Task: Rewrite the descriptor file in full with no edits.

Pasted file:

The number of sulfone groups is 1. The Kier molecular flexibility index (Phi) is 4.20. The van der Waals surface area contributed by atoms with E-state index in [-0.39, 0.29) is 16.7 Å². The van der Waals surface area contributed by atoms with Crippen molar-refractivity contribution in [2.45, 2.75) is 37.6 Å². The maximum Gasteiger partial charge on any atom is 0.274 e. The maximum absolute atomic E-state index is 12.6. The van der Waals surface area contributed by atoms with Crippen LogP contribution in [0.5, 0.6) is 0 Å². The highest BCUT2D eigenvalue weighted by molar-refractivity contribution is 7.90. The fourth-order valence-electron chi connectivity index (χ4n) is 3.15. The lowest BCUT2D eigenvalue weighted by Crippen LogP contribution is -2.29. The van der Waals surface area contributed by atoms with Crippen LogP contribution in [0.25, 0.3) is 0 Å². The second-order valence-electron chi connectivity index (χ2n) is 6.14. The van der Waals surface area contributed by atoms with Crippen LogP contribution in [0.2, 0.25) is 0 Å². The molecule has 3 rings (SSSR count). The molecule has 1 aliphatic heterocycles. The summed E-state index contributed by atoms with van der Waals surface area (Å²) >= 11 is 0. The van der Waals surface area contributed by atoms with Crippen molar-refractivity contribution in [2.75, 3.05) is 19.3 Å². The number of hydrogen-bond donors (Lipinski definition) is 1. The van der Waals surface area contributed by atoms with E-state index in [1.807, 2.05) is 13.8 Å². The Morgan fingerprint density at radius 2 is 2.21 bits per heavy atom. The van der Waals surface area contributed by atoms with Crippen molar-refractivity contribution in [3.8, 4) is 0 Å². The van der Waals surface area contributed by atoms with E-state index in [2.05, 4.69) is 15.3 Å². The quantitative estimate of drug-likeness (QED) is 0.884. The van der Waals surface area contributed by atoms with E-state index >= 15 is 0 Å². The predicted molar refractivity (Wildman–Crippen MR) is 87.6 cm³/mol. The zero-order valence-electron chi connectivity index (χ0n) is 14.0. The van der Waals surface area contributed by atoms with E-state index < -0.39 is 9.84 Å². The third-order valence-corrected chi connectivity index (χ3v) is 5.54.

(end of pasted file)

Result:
The number of sulfone groups is 1. The Kier molecular flexibility index (Phi) is 4.20. The van der Waals surface area contributed by atoms with E-state index in [-0.39, 0.29) is 16.7 Å². The van der Waals surface area contributed by atoms with Crippen molar-refractivity contribution in [2.45, 2.75) is 37.6 Å². The maximum Gasteiger partial charge on any atom is 0.274 e. The maximum absolute atomic E-state index is 12.6. The van der Waals surface area contributed by atoms with Crippen LogP contribution in [0.5, 0.6) is 0 Å². The highest BCUT2D eigenvalue weighted by molar-refractivity contribution is 7.90. The fourth-order valence-electron chi connectivity index (χ4n) is 3.15. The lowest BCUT2D eigenvalue weighted by Crippen LogP contribution is -2.29. The van der Waals surface area contributed by atoms with Crippen LogP contribution in [0.25, 0.3) is 0 Å². The second-order valence-electron chi connectivity index (χ2n) is 6.14. The van der Waals surface area contributed by atoms with Crippen LogP contribution in [0.2, 0.25) is 0 Å². The molecule has 3 rings (SSSR count). The molecule has 1 aliphatic heterocycles. The summed E-state index contributed by atoms with van der Waals surface area (Å²) >= 11 is 0. The van der Waals surface area contributed by atoms with Crippen molar-refractivity contribution in [2.75, 3.05) is 19.3 Å². The number of hydrogen-bond donors (Lipinski definition) is 1. The van der Waals surface area contributed by atoms with E-state index in [1.807, 2.05) is 13.8 Å². The Morgan fingerprint density at radius 2 is 2.21 bits per heavy atom. The van der Waals surface area contributed by atoms with Crippen molar-refractivity contribution in [3.8, 4) is 0 Å². The van der Waals surface area contributed by atoms with E-state index in [2.05, 4.69) is 15.3 Å². The quantitative estimate of drug-likeness (QED) is 0.884. The van der Waals surface area contributed by atoms with E-state index >= 15 is 0 Å². The predicted molar refractivity (Wildman–Crippen MR) is 87.6 cm³/mol. The zero-order valence-electron chi connectivity index (χ0n) is 14.0. The van der Waals surface area contributed by atoms with E-state index < -0.39 is 9.84 Å². The third-order valence-corrected chi connectivity index (χ3v) is 5.54.